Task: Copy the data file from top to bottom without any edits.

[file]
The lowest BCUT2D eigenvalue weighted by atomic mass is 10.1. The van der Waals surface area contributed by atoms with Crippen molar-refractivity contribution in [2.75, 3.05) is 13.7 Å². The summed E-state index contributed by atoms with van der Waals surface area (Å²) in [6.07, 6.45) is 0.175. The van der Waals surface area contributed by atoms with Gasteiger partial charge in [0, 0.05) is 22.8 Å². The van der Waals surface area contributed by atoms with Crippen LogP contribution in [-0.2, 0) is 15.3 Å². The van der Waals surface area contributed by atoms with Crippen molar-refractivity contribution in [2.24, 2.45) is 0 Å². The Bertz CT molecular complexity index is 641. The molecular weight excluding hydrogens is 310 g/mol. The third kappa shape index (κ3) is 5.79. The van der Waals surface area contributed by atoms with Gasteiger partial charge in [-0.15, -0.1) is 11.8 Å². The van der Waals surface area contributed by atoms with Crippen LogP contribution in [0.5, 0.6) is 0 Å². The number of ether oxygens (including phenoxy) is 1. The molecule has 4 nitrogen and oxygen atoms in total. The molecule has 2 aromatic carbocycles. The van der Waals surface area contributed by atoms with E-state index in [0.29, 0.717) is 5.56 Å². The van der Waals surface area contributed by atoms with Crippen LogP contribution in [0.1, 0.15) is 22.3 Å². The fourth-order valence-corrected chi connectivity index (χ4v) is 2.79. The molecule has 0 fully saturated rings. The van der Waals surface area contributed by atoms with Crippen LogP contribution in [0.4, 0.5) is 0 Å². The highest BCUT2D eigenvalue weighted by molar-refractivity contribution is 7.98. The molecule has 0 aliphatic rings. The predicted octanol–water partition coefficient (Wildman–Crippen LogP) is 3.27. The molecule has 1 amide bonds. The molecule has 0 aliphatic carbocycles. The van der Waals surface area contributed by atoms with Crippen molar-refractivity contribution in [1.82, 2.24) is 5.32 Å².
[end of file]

The lowest BCUT2D eigenvalue weighted by atomic mass is 10.1. The van der Waals surface area contributed by atoms with Crippen molar-refractivity contribution in [2.75, 3.05) is 13.7 Å². The summed E-state index contributed by atoms with van der Waals surface area (Å²) in [6.07, 6.45) is 0.175. The van der Waals surface area contributed by atoms with Gasteiger partial charge in [0, 0.05) is 22.8 Å². The van der Waals surface area contributed by atoms with Crippen LogP contribution in [-0.2, 0) is 15.3 Å². The van der Waals surface area contributed by atoms with Crippen molar-refractivity contribution in [2.24, 2.45) is 0 Å². The Bertz CT molecular complexity index is 641. The molecular weight excluding hydrogens is 310 g/mol. The third kappa shape index (κ3) is 5.79. The van der Waals surface area contributed by atoms with Gasteiger partial charge in [-0.15, -0.1) is 11.8 Å². The van der Waals surface area contributed by atoms with Crippen LogP contribution in [0.5, 0.6) is 0 Å². The number of ether oxygens (including phenoxy) is 1. The molecule has 4 nitrogen and oxygen atoms in total. The molecule has 2 aromatic carbocycles. The van der Waals surface area contributed by atoms with E-state index in [0.29, 0.717) is 5.56 Å². The van der Waals surface area contributed by atoms with Crippen LogP contribution in [0.1, 0.15) is 22.3 Å². The fourth-order valence-corrected chi connectivity index (χ4v) is 2.79. The molecule has 0 fully saturated rings. The van der Waals surface area contributed by atoms with Crippen LogP contribution in [0.4, 0.5) is 0 Å². The highest BCUT2D eigenvalue weighted by molar-refractivity contribution is 7.98. The molecule has 0 aliphatic rings. The predicted octanol–water partition coefficient (Wildman–Crippen LogP) is 3.27. The molecule has 1 amide bonds. The molecule has 0 aliphatic carbocycles. The van der Waals surface area contributed by atoms with Crippen molar-refractivity contribution in [1.82, 2.24) is 5.32 Å².